Bob Hansen 4

From Bob Hansen:


Charleston, Airborne

Yukon Delta


While in Charleston, South Carolina attending the National Marine Educators Association conference in June 2017, I attended a panel discussion which included Mary Edna Fraser a silk batik artist who uses maps, charts and satellite images to create works of art.

From the artist’s statement:  “My life’s work is from an aerial perspective, a view of the earth I choose to transcribe onto silk using dyes in the ancient medium of batik. The art comprises a series of narrative landscapes inspired by the terraqueous reaches of the continent, where realms of earth, sea and sky converge.  Each area is carefully researched, often by hiking the terrain, exploring the waterways by boat, and painting studies on location. Photographing from the open windows of my grandfather’s 1946 Ercoupe plane with my father or brother as pilots, we explore the natural wonders… I also hire instructors who guide me over their familiar landscape. During an excursion aloft, as many as 500 photographs are taken which will then be reduced to the best designs. An organization of the land emerges revealed only by altitude.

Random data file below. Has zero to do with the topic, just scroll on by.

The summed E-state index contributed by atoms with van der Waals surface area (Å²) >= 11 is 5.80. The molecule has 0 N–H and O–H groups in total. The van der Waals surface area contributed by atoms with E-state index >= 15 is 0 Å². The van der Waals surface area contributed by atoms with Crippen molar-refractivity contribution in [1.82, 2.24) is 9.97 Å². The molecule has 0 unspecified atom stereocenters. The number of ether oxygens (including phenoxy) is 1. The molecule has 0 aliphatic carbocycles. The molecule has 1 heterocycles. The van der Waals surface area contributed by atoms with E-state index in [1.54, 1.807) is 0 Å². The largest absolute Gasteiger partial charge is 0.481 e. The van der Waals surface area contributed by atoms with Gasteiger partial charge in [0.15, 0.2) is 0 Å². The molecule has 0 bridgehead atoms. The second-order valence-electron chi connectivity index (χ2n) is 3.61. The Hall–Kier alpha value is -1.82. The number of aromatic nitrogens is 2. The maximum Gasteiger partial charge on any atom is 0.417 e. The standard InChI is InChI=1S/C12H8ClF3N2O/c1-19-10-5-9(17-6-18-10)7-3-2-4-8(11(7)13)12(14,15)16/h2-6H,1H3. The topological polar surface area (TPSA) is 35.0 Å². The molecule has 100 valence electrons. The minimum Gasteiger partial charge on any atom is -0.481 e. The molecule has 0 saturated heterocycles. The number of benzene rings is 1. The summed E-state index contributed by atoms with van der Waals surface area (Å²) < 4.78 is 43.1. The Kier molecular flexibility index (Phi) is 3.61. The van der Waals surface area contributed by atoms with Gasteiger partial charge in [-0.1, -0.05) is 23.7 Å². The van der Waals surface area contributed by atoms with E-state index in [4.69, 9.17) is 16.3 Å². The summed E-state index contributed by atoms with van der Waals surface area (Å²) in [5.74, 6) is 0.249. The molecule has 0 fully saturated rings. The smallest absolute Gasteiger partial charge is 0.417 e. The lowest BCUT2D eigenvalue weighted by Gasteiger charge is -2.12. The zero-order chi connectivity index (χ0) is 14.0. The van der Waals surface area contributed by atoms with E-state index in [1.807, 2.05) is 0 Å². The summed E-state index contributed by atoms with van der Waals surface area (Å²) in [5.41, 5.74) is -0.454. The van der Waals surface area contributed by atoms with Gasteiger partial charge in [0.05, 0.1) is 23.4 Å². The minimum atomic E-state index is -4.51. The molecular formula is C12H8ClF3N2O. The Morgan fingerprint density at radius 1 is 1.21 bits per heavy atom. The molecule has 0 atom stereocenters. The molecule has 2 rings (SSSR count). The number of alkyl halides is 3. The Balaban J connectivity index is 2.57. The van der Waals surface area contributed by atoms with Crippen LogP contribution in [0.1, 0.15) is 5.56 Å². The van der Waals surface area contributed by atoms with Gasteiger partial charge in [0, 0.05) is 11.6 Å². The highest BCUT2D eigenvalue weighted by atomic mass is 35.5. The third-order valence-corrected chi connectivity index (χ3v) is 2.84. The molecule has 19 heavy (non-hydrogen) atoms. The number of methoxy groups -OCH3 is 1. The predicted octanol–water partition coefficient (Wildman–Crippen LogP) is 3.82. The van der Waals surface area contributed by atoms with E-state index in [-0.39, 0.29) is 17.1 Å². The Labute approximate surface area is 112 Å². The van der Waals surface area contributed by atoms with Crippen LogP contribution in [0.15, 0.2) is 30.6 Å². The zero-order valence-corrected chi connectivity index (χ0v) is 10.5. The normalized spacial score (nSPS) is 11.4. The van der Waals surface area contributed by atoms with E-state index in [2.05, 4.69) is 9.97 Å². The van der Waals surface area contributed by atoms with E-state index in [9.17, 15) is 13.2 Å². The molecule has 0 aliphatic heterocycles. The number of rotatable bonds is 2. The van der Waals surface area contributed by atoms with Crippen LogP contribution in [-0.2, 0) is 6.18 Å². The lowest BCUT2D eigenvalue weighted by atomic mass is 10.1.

Her works are on permanent display at: NASA Headquarters, Washington, DC; Duke University Marine Laboratory, Beaufort, NC; NOAA Hollings Marine Laboratory, Charleston, SC; the New England Aquarium, Boston, MA; Museum of the Earth, Ithaca, NY and have been featured in temporary exhibits such as the Smithsonian National Air and Space Museum, the National Science Foundation, and the National Academy of Sciences.  She is speaking at the 28th International Cartographic Conference in Washington, DC to discuss her artwork, her influences, and her inspiration.


More about her can be found on her website: